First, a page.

I could speak to the teams I’ve worked with, the individuals I’ve worked with and the aspiring Agile coaches I’ve worked with. There is a lot of great moments in the past, moments I’m incredibly proud of and took a great deal of satisfaction from.
When I look back over my career and think about what might be the most rewarding moment of them all, it turns out that the moment has nothing to do with me at all.
Witnessing Progression and Mastery
I found myself at a conference, looking at the stage, and one presenter turned up and gave a great presentation on Agile and their work as an Agile coach.
A little later in the session, a second presenter turned up and gave a great presentation on Agile and their work as an Agile coach.
Both of these presentations were interesting, engaging, and demonstrated that the people involved had mastered their environment as well as their craft.
I loved witnessing these presentations because both of these individuals were people I had worked with, as an Agile coach and mentor, for many years.
I had witnessed their progression from apprenticeship, through their journeyman phase, and was now witnessing their progression to mastery in their career and working environment.
I loved that these individuals had achieved mastery on their own steam and were being recognised for their effort and contribution in the Agile industry.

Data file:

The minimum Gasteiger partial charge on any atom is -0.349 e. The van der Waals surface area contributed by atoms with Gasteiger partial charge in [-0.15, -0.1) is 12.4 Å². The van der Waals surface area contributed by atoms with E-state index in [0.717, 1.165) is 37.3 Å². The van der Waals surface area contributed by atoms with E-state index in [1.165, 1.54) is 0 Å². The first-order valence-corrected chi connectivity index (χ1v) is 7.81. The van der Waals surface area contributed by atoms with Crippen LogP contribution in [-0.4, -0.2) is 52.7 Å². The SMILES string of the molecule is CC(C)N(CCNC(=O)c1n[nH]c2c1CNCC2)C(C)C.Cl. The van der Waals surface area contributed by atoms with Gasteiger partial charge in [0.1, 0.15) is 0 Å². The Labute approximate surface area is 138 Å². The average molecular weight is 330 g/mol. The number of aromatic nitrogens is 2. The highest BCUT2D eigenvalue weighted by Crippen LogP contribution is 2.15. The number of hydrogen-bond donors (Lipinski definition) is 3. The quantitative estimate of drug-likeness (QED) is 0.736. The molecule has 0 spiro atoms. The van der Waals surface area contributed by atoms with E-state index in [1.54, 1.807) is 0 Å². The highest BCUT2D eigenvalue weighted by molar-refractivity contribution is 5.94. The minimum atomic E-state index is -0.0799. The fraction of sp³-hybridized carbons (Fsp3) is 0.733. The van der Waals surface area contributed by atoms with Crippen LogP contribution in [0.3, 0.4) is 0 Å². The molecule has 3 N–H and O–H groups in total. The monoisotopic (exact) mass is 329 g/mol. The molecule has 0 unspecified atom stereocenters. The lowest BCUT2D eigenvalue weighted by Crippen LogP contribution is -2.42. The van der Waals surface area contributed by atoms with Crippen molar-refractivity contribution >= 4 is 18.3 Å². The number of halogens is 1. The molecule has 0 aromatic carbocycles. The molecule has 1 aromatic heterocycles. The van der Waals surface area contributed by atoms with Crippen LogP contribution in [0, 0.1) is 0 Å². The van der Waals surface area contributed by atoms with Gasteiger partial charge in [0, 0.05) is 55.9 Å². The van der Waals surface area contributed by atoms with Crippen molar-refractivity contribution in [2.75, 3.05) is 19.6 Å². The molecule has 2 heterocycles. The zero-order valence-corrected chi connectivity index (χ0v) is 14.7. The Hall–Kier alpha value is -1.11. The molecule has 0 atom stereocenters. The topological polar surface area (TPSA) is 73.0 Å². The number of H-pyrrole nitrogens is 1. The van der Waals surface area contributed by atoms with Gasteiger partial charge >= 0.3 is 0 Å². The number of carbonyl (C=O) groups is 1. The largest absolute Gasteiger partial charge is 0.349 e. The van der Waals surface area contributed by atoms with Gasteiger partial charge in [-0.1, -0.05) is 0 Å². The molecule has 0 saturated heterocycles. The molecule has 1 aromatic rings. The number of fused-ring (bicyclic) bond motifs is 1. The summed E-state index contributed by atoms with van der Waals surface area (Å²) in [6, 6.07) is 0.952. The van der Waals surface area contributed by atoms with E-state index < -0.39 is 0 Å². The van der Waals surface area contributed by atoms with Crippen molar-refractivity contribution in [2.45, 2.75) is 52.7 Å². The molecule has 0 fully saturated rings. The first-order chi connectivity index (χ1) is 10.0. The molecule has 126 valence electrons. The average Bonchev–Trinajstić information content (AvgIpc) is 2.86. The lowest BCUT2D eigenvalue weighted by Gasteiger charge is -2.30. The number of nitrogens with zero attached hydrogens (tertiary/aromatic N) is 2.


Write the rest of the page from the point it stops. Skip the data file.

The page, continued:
I had not pulled any strings for them to speak at the conference nor had I helped them with the subject matter of their presentations. This was all their own work, and they were being recognised for their contribution and mastery in the industry as solid, credible professionals.
Agile Centre, the company I am proud to be the managing partner of, is built on the core purpose of growing Agile capability. Our company seeks to cultivate and nurture Agile environments that unleash people’s creativity and passion.
Witnessing these 2 individuals on stage made it clear that I had achieved exactly that purpose.
These 2 individuals were creative and passionate in their work, and it was clear that they had achieved mastery in their Agile capability.
I think this day stands out as one of my most rewarding days as a scrum master and agile coach because I knew I had played a small role in the progression and evolution of these 2 individual’s careers.
The primary role of a scrum master is to help create an environment where others could excel. Witnessing these 2 individuals excel helped me realise that I had succeeded, all those years ago, in creating an environment where these 2 individuals could excel.
An environment where they were inspired, passionate and driven.
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For more information on John McFadyen, visit https://www.growingscrummasters.com